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Edward Snowden Pizza Party

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Years, back, I filed a story describing an internal newspaper meeting and noted, in passing, that attendees were eating sandwiches. My editor asked what kind of sandwiches. I called back my source.

Such food-related details are a staple of journalistic reconstructions of private gatherings. As Edward Snowden's exact whereabouts remain unknown, news organizations have been busy piecing together his final days in Hong Kong. One particular dinner menu, provided by lawyer Albert Ho, has made the cut in several accounts.

New York Times:

For Edward J. Snowden, the former National Security Agency contractor who has acknowledged leaking numerous documents about American surveillance operations around the world, the path to a sudden departure from Hong Kong late Sunday began over a dinner days before of a large pizza, fried chicken and sausages, washed down with Pepsi.

Reuters:

Over pizza and chicken wings with his lawyers on Friday, his 30th birthday, Snowden agreed he had no choice. He would flee, and seek protection from the U.S. justice system elsewhere. He bought a plane ticket for Saturday night.

Wall Street Journal:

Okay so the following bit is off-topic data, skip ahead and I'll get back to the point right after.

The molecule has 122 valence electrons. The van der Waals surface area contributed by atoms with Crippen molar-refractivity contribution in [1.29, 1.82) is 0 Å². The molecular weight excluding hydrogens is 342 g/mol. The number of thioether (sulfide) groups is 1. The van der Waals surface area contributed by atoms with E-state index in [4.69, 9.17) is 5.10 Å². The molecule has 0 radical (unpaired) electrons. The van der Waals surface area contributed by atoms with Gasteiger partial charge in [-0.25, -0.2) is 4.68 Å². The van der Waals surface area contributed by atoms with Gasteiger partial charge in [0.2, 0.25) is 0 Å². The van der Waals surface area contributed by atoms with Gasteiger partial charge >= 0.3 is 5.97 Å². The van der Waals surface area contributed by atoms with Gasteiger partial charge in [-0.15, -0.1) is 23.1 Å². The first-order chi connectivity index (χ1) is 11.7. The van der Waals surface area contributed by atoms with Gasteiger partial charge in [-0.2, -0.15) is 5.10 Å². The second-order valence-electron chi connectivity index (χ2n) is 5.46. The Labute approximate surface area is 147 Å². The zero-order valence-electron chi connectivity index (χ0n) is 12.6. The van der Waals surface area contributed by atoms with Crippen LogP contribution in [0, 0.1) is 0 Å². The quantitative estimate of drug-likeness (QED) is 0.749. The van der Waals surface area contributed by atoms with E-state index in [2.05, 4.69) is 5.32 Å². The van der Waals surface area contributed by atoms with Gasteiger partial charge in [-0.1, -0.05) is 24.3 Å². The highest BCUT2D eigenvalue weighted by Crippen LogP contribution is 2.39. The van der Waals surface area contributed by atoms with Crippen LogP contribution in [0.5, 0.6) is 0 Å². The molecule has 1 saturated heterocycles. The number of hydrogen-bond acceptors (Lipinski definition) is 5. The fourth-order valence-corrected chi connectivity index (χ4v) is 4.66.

Over the weekend, Edward Snowden celebrated his 30th birthday in a most American way: with pizza and fried chicken, according to one of his lawyers.

Washington Post:

For two hours that night, Snowden talked with his lawyers, who also included Jonathan Man, an associate at Ho's firm, and Robert Tibbo, a refugee human rights lawyer. To mark Snowden's birthday later that week -- he turned 30 Friday -- Ho brought over a large pizza and fried chicken. There was also Snowden's preferred beverage, Pepsi.

Financial Times:

A team of lawyers, including Mr Ho, joined Mr Snowden on Tuesday to discuss his legal options and celebrate his 30th birthday, over pizza, fried chicken, sausages, and bottles of Pepsi. Before he would talk openly, Mr Snowden instructed all those present to put their mobile phones inside the refrigerator.

While Ho has clearly spoken to several major news outlets, WikiLeaks is advising against relying on him as a source.